Netflix UK film review: Battle Company: Korengal
Philip W Bayles | On 02, Jun 2014Reading time: 3 mins
Director: Sebastian Junger
Watch Battle Company: Korengal online: Netflix UK / Eircom / Virgin Movies / EE / TalkTalk / TalkTalk TV / iTunes
In 2010, Sebastian Junger filmed Restrepo, a documentary following a year in the lives of the 503rd Infantry Regiment of the 173rd Airborne Brigade Combat Team of the US Army. The 503rd were posted in Afghanistan’s Korengal Valley, a remote mountain region referred to by the US media as the “Valley of Death”.
Now, Junger has created a follow-up in Battle Company: Korengal. As the US Army begins to pull out of the country, Junger was embedded with the members of the 503rd as part of a 15-month tour, inviting them to reflect on their lives in the valley and their lives as soldiers.
Physcially, Junger’s film is, by force of necessity, a very intimate one. The soldiers must leave their enclosure of barbed wire at a run each morning to avoid potshots by the Taliban; moving away from the camera is never an option. But there is an equally intimate relationship between the director and his subject. Mostly, it is a bond forged in loss: Junger’s co-director on Restrepo, photojournalist Tim Hetherington, was tragically killed in 2011 while covering the events in Libya. The 503rd, meanwhile, are no strangers to the idea of death. Their tattoos are reminders of their brushes with mortality; their camp, named for a fallen comrade, serves as the ultimate memento mori.
Captain Dan Kearney and his men are compelling subjects, speaking in the poetic simplicity of all soldiers returned from combat. When one says he would fall on a grenade to protect his buddies, you believe him. When another says that he would hop on a plane to go back into the valley at a moment’s notice, you believe him too.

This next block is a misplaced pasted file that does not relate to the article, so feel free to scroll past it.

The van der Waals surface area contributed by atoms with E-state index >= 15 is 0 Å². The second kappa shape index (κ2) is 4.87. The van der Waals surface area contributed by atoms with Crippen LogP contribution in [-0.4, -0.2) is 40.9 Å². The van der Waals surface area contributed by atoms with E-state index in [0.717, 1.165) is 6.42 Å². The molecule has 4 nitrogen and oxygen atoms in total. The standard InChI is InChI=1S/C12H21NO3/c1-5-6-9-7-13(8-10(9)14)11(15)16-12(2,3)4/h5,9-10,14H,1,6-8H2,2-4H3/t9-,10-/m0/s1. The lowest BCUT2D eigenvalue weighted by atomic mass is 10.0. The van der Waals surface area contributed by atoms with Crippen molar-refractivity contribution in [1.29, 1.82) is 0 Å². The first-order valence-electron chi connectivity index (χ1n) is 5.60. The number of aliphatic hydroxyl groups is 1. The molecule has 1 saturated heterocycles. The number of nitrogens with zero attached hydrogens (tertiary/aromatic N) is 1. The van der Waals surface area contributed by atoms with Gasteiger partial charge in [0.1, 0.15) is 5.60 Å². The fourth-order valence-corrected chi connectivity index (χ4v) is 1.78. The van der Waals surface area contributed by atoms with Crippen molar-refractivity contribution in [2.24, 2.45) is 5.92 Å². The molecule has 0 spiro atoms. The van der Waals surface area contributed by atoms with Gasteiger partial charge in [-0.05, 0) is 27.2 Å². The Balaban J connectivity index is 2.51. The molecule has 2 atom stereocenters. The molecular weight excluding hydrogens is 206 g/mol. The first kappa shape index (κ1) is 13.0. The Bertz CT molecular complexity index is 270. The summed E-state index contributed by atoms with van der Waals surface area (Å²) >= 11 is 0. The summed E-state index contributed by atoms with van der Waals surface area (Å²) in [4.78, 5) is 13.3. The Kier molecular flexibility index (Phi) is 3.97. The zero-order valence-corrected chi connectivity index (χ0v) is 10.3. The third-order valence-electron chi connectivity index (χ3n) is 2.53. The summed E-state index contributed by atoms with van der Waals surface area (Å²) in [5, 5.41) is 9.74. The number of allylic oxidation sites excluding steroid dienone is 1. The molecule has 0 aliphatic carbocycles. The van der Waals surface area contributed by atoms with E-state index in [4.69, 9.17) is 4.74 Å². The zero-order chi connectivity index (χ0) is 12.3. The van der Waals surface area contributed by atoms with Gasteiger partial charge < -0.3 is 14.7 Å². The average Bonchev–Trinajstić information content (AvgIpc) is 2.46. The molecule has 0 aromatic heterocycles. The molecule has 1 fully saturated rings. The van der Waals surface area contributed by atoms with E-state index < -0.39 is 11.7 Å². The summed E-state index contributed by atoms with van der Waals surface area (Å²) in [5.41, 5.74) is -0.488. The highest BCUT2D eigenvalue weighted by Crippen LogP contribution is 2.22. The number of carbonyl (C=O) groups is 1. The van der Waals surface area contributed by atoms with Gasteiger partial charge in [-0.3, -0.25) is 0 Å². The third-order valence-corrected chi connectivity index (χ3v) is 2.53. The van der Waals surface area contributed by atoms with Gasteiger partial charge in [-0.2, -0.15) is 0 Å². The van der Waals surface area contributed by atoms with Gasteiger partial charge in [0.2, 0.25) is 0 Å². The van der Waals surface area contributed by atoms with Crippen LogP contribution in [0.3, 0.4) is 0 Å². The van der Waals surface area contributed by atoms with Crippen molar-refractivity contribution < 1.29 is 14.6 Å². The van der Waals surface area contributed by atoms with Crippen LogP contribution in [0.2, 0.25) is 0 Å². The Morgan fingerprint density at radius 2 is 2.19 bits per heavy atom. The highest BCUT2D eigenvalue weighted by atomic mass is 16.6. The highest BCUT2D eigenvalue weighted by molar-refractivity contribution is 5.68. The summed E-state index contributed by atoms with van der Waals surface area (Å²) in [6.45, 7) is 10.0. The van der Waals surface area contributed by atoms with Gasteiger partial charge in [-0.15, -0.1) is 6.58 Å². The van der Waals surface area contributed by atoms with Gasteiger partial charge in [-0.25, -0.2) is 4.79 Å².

We all know by now that war is hell. Which begs the question: what is Sebastian Junger trying to tell us? The movie is staunchly apolitical; there is no condemnation of foreign policy here, just a grunt’s perspective of how it really is. But by removing that urge to give an opinion, Junger also robs the film of its chance to be more interesting.
Battle Company: Korengal brings to mind Mike Grigsby’s duo of documentaries about the war in Vietnam. I Was A Soldier followed three Texan boys finishing their tour overseas and the follow-up, We Went To War, focused on their lives as civilians. But the difference was that Grigsby waited three decades for the sequel – the result was a completely different film. One can see in the eyes of Junger’s subjects that the wounds are too fresh. These men are still soldiers, not veterans, and the result is a second film with more of the same.
There is, though, a noble intention behind it. It’s a frank and honest portrayal of life in one of the most hellish jobs ever given to US soldiers – something many would have found inconceivable. But to those who’ve seen many war movies, particularly those familiar with Restrepo, this sequel can’t help but feel redundant.
Battle Company: Korengal is available to watch online on Netflix UK, as part of an £8.99 monthly subscription.